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Nordic confidence on Japan wavers as yen falls

Nordic fund selector demand for Japanese equities took a dive in the first quarter of the year as the Japanese yen’s depreciation over the last two years hit investor confidence in the asset class.

The Japanese yen has fallen almost 10% against the euro since July 2016, and despite a recent rally analysts expect the slump to continue.

Japanese equities had the largest negative shift in sentiment (15%) by Nordic fund selectors over the first quarter of 2018, compared to 22 asset classes analysed by according to Last Word Research.

Compared to the pan-European sentiment, the Nordics were 17% more negative.

According to the data, only 8% of Nordic fund selectors expected to increase their Japanese equity fund holdings over the 12 months to March 2019, 51% expected to hold, 13% to sell, and 28% did not use the asset class.

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Source: Last Word Research

This was compared to the pan-European sentiment where 24% want to buy Japanese equity funds, 48% to hold, 11% to sell, and 18% did not use the asset class.

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Source: Last Word Research

While the dip in sentiment from the Nordics was the largest negative shift, the asset class has now returned to a neutral sentiment overall for the Nordics after a big boost in sentiment during December 2017.

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Source: Last Word Research

Out of all the Nordic countries, the Finnish selectors were the most negative on Japanese equity funds with 21% expecting to sell the asset class over the 12 months to April 2019.

Falling yen

For Danske Bank’s head of strategy Tine Choi Danielsen the biggest obstacle to investing in Japanese equities is the falling yen.

“We are underweight Japan because we expect the yen to continue to depreciate. Japan has a lot of well-known companies with strong brands so it’s not hard to get Nordic investors to buy Japanese equities but our customers worry about currency movements,” she said.

Analysts said that despite the slump in the value of the yen, Japanese exporters still did not represent a good buy opportunity because of the volatility of the currency.

Like the European Central Bank, the Bank of Japan (BOJ) has plans to unwind its quantitative easing policy. However, experts do not expect the bank to wind down its policy anytime soon.

Janus Henderson Japanese equities fund manager, Yunyoung Lee, said he expected BOJ’s QE policy to wind down next year as the current core consumer inflation at 1.4% year-on-year was still below the BOJ’s target of 2%.

Lee said Japanese SMEs had positive fundamentals, attractive valuations, strong market performance, and the potential for stronger earnings growth.

He noted that as these companies were more domestically focused, they were less susceptible to external macro-economic ripples compared to their larger, more globally exposed counterparts.

Danielsen said fund selectors should look out for the currency movements as Japanese equity markets had a tight correlation with going up when the yen depreciated.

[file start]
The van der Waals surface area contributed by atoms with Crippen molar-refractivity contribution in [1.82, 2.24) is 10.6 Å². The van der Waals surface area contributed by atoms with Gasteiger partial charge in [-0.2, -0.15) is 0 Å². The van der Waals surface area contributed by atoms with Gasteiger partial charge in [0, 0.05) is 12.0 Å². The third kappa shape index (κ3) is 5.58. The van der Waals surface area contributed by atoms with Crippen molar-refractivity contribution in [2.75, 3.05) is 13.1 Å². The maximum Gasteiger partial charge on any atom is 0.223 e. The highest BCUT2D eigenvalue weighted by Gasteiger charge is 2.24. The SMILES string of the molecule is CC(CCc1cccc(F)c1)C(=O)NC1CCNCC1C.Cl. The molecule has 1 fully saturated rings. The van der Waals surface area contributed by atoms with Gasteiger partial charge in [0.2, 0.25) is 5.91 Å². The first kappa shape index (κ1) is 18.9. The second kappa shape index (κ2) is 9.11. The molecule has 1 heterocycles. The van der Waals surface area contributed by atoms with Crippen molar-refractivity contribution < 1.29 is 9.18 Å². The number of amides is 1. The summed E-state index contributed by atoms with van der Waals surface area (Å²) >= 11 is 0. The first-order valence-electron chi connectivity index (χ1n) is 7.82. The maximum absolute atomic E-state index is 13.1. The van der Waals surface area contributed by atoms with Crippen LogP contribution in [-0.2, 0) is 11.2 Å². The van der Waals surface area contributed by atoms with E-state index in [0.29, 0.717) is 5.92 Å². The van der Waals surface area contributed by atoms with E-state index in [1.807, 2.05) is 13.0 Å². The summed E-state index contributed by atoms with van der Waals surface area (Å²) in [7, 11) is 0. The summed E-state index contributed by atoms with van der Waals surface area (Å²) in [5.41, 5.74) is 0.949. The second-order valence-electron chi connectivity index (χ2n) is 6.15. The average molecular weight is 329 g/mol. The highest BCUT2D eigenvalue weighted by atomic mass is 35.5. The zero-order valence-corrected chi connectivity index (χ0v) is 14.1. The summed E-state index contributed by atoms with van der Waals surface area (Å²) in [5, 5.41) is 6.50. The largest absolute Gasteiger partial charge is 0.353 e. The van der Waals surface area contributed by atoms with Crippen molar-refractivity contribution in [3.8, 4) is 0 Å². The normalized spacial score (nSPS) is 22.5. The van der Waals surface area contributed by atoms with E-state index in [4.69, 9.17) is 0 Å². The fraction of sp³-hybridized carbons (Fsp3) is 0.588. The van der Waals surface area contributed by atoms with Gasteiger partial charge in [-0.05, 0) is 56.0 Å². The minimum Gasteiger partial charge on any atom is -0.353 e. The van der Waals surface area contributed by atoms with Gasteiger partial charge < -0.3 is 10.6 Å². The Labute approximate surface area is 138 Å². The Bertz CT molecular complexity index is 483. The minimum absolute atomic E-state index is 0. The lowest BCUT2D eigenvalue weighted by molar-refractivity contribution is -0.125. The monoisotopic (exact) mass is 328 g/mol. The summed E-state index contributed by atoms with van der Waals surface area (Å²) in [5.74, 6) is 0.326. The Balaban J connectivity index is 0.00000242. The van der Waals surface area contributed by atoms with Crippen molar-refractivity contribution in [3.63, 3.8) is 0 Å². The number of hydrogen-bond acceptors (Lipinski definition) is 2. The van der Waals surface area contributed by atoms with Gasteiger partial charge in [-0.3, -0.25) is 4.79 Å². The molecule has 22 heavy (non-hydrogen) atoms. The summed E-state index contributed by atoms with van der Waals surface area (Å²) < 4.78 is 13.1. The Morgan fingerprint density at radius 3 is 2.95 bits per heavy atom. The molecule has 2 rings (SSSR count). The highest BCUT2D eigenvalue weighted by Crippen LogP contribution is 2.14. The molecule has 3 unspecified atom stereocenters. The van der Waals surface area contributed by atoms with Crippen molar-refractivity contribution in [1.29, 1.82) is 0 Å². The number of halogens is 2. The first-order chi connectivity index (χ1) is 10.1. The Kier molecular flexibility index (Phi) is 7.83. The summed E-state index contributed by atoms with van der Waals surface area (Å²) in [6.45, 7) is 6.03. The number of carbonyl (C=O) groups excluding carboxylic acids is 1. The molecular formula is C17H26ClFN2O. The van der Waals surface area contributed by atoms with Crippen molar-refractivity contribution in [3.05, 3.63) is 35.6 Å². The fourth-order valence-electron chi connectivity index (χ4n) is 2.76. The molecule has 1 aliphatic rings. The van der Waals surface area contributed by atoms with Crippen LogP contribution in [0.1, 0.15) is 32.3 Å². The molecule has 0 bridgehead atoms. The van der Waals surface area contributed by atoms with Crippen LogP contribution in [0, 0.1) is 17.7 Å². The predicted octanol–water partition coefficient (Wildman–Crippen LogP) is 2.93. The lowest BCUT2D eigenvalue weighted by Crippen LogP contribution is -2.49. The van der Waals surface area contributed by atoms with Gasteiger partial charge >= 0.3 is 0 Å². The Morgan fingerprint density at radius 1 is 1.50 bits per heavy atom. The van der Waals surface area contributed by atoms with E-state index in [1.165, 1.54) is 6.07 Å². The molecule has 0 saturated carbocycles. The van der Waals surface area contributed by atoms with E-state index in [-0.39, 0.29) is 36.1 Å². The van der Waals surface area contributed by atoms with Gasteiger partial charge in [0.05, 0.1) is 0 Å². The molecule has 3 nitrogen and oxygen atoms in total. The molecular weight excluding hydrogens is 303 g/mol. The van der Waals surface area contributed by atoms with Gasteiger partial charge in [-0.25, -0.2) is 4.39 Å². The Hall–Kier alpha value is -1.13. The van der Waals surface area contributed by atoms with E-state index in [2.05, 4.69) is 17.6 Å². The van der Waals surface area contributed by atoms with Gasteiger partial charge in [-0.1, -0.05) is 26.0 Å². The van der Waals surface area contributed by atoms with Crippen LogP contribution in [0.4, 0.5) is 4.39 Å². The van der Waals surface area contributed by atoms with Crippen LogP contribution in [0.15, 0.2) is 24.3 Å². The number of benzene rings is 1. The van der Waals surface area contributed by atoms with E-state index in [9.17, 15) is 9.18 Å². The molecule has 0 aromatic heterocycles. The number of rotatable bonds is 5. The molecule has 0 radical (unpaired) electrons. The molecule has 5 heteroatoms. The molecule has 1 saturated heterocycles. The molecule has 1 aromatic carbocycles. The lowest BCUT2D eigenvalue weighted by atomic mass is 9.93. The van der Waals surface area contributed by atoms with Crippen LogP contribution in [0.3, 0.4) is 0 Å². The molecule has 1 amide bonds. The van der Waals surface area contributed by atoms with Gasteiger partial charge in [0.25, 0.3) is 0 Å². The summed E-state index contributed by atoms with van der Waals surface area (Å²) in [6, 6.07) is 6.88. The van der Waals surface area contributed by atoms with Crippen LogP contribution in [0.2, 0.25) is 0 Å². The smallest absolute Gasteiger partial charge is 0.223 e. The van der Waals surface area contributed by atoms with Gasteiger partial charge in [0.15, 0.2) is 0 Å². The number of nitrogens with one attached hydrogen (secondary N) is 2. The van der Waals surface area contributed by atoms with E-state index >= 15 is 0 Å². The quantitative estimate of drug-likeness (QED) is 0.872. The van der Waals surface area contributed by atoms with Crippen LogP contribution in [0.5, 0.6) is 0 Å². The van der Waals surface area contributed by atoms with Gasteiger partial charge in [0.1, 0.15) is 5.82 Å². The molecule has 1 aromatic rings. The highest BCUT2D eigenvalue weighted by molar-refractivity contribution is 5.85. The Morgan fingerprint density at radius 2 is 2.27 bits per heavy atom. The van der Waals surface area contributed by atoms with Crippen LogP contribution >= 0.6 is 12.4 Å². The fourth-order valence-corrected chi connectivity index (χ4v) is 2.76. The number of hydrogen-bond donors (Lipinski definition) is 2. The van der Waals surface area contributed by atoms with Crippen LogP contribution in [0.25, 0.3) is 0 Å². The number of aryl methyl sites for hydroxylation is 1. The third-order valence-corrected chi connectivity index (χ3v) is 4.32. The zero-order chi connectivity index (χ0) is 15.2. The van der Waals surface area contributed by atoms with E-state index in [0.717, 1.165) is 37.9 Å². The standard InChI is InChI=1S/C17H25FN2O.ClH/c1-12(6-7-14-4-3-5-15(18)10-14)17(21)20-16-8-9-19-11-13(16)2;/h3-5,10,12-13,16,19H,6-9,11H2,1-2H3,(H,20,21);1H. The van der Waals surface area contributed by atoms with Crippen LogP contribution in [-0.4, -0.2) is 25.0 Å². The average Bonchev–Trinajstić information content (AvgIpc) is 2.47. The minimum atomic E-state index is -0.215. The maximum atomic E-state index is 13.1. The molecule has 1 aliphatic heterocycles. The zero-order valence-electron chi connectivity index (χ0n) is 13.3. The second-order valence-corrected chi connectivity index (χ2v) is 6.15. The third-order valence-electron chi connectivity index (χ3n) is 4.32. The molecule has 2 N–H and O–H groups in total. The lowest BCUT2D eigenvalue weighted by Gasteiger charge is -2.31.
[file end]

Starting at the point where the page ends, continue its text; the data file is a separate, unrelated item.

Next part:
“If you want to invest in Japan then our recommendation is that you hedge your currency exposure,” she said.

Danielsen noted that it was also the lack of customer demand that drove the bank’s underweight of the asset class.

She said as Japan’s recovery from the global financial crisis was slower than other developed countries customers lost interest in Japanese equities and Nordic banks closed down their Japanese research teams. “None of the biggest banks had any coverage of Japan but over the last one to two years interest has been increasing again,” Danielsen said.


In terms of flows, the Nordics have favoured Japanese equity funds over pan Europe, according to Morningstar data.

The data found over the three years to March 2018 inflows into Japanese equity funds from the Nordics were at €12.9m and €200.7m over the five years to March 2018. This was compared to €22.3m over the three years for pan Europe and €109.3m for the five years.

However, over the past six months, inflows from the Nordics were less than pan Europe, suggesting that the asset class is not as favourable.

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Source: Morningstar

Top funds

Looking at FE Analytics, within the FCA Recognised universe, the Japanese equity sector returned 18.8% for the three years to 30 April 2018, and 16% for the sector within the Offshore Mutual universe during the same period.

The top performing European Japanese equity fund available for sale in the Nordics was the Atlantis Japan Opportunities fund that returned 78.4% over the three years to 30 April 2018. The fund has a 28.7% allocation towards the services industry.

Coupland Cardiff’s CC Japan Alpha fund followed at 39.8% over the same period and also had its highest allocation towards the service industry at 40.9%.

T. Rowe Price’s Japanese Equity Q returned 38.4% and was followed by Fidelity Japan Aggressive A at 37.7%, and Banque de Luxembourg’s BL Equities Japan BR at 36.88%.

Top five European domiciled Japanese equity funds over the three years to 30 April 2018 v sector

Top European domiciled Japanese equity funds three years to 30 April 2018
Source: FE Analytics

The top funds were found using FE Analytics FCA Recognised and Offshore Mutual universes that are domiciled in either Luxembourg or Ireland, and are available for sale in either Denmark, Finland, Iceland, Norway, or Sweden.

Jassmyn Goh

Jassmyn reported from Sydney to New York to Jakarta before joining Expert Investor. She was most recently Features Editor at Money Management and Super Review in Sydney.

Part of the Mark Allen Group.